The Switchblade has become synonymous with versatility. Its reliability and predictability are two of the reasons why it excels as a performance wake-style kite as well as an all round freeride kite. The number one choice of wake-style riders world-wide, the Switchblade delivers a stable source of power which transfers into incredible pop. The Switchblade is excellent for unhooked or hooked-in riding in just about any conditions. All 2012 Cabrinha kites come with the QuickLink control system, with each feature made to function using the body's intuitive movements. New features include: an ergonomic design, internal swivel, spinning leash connection, IDS – Intelligent Depower System, wider centre hole fitting for smooth slide up and down the centre-line a removable security pin, three levels of security and more. The QuickLink bar is available in 60, 55, 48 and 42cm lengths.
TEST TEAM NOTES:
If you're used to Cabrinha's build quality then you won't be disappointed with that of the Switchblade. Extremely well put together, the kite is strong and well featured with Cabrinha's big dump valve and smooth one pump system. They've introduced a revised 'Quick Link' control system this year, which is certainly one of the cleanest looking bars on the market. The main quick-release above the chicken-loop looks extremely sleek and easy to deploy, but you should get used to putting it back together again on the beach once or twice so you're comfortable with it. Again, Cabrinha's pull-pull depower and spring system works beautifully and keeps the red and black depower and power tabs nice and
neat, whether you have the kite fully depowered or powered-up, which is a nice touch and stops them flapping around. Cabrinha kites always have a refined and assuringly solid feel in the sky and, as expected, the Switchblade's canopy is tight with no flapping and feels beautifully balanced. There's loads of positivity at the bar and no twitchiness in the Switchblade whatsoever. This is a great all-round freeride kite, instilling loads of confidence in early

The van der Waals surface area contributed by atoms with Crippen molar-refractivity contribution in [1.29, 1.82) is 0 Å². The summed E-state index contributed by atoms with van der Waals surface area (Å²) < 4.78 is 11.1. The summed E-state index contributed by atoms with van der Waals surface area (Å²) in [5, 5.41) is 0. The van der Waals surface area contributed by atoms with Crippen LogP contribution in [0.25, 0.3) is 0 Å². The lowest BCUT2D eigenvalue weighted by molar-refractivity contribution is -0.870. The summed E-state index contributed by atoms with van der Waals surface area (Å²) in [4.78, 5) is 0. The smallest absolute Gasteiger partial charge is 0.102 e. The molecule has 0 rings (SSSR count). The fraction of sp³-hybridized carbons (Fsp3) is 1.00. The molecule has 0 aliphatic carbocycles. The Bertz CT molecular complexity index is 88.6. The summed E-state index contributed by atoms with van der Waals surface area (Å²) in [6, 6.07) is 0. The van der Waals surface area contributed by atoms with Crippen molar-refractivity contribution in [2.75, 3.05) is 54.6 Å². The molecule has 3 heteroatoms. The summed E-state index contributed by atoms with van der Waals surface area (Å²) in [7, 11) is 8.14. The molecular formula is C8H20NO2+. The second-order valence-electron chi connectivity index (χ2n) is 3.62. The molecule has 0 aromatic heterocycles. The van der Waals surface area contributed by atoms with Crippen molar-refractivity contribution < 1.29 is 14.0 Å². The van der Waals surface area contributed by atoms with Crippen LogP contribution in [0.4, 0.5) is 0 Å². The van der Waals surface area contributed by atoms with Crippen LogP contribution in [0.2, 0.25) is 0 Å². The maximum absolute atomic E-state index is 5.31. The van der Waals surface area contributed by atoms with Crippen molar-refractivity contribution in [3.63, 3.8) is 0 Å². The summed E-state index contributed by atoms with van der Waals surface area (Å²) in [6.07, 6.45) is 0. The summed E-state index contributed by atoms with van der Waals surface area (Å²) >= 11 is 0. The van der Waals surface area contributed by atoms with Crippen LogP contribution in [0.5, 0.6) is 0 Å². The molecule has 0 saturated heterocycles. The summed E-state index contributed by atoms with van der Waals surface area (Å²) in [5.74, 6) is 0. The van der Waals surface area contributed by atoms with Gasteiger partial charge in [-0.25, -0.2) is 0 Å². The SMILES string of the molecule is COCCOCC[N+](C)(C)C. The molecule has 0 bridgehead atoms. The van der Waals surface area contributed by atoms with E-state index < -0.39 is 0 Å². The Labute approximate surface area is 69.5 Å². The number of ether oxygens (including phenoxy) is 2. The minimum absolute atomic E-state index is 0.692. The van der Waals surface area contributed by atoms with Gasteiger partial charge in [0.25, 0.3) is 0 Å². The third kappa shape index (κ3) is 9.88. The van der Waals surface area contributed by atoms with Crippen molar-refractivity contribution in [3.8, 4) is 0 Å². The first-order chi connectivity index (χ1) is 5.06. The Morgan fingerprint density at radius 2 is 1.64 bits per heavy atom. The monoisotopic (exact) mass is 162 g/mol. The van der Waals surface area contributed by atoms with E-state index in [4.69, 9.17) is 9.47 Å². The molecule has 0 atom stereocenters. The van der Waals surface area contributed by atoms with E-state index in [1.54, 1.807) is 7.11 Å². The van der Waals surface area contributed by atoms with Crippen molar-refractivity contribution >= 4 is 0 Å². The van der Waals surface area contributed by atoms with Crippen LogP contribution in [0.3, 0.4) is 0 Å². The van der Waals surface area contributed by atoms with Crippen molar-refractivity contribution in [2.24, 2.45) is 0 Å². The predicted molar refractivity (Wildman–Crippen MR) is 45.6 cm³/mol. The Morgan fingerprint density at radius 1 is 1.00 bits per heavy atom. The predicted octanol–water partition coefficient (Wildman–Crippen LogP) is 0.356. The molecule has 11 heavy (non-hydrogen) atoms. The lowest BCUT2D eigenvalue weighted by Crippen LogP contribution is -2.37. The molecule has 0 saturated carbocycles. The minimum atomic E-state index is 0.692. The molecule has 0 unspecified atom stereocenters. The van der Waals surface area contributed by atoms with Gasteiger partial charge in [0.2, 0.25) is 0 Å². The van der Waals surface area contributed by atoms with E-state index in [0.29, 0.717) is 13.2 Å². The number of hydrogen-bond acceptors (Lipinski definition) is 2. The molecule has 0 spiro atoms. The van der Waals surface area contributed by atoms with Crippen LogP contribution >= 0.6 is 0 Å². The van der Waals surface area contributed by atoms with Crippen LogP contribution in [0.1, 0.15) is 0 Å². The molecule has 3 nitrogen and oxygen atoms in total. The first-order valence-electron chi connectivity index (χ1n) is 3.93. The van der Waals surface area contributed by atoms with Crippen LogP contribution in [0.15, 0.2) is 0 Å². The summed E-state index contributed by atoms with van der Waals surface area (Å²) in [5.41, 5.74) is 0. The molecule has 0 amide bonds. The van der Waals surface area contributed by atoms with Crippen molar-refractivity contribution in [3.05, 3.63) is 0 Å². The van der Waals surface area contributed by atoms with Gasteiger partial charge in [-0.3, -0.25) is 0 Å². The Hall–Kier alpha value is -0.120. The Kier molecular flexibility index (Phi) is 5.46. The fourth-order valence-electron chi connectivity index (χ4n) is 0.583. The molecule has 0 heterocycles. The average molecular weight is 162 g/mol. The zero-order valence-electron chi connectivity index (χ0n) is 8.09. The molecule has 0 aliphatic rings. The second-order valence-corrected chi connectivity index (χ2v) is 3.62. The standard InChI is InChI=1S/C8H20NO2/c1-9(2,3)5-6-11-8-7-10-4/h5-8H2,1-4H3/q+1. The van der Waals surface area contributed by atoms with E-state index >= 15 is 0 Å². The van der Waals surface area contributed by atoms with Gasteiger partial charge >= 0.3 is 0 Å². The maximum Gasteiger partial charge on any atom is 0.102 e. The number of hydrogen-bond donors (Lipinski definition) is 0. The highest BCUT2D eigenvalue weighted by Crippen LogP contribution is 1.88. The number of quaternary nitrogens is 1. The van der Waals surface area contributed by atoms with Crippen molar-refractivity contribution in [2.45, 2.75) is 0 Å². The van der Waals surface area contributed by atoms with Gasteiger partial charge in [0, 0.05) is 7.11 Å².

intermediates through to more advanced freeriders. There's a good level of energy in the kite but it does need some positive input through the bar from you as the rider. You
can't just half-heartedly tickle the bar and expect the kite to start rapidly moving through the window, so weaker riders may find this hard work to start with, but it eradicates any
accidental steering manoeuvres from inexperienced riders, adding confidence. (Switching to the freeride setting does ease this up a little though.) At the other end of the spectrum, it's just what the doctor ordered for wake-style riders. From a control point-ofview, this is one of the best pure wake-style kites we've come across. It's not slow through the window or to turn, but you can make pressure mistakes on the bar while you're trying tricks and know that at the end of it the kite is still going to be sitting solid where you left it. This doesn't mean it's a downwind chugger, but it doesn't fly too far forward in the window either. It just holds a lovely, balanced and assured position in the window and
feels very refined. A lot of wake-style riders have started to play around with the knot settings on their kite a lot to remove a lot of the steering so they sit still while they're doing their tricks. Then when they want to have a kite loop session they have to alter their set-ups again. On the Switchblade, all this is automatically programmed in for you at the bar, which is fantastic.
We've talked about how smooth Cabrinha kites are in the past and the measured response of the Switchblade feels great in your hands. Once the kite starts to turn it's nice and quick and the power delivery and steering are silky smooth once you're used to the input required. The hang-time and boost are smooth and floaty. Interestingly, when you throw
the kite back and go boing for a boost, the Switchblade seems to have this unusual jump pattern where it takes a much higher angle through the window than other kites might; almost as if it's coming across more upwind. If you're used to looking up at your kite when you boost, you'll have to creak your neck back a bit further with the Cabrinha. You get loads of feeling at the bar still, it's just a bit
different in the way that it flies. Having said that, most people won't notice any difference.
This is probably one of the steadiest kites we've been on in a while, which is why it's a wake-stylers dream. Out of the hook there's lot and lots of pop without getting dragged downwind. What a great kite for riders trying to push their unhooked riding. For early intermediates and freeriders, you couldn't really ask for a steadier, more refined ride. If you
want a kite for waves, it's probably just a little bit slow for that, though.
Superb wake-style prowess and predicable, safe freeriding nature.
KW WOULD CHANGE:
Some riders will be used to more rapidly responding kites, which Cabrinha also have in their range.
16, 14, 12, 11, 10, 9, 8, 7, 6 and 4m
This test is in issue #53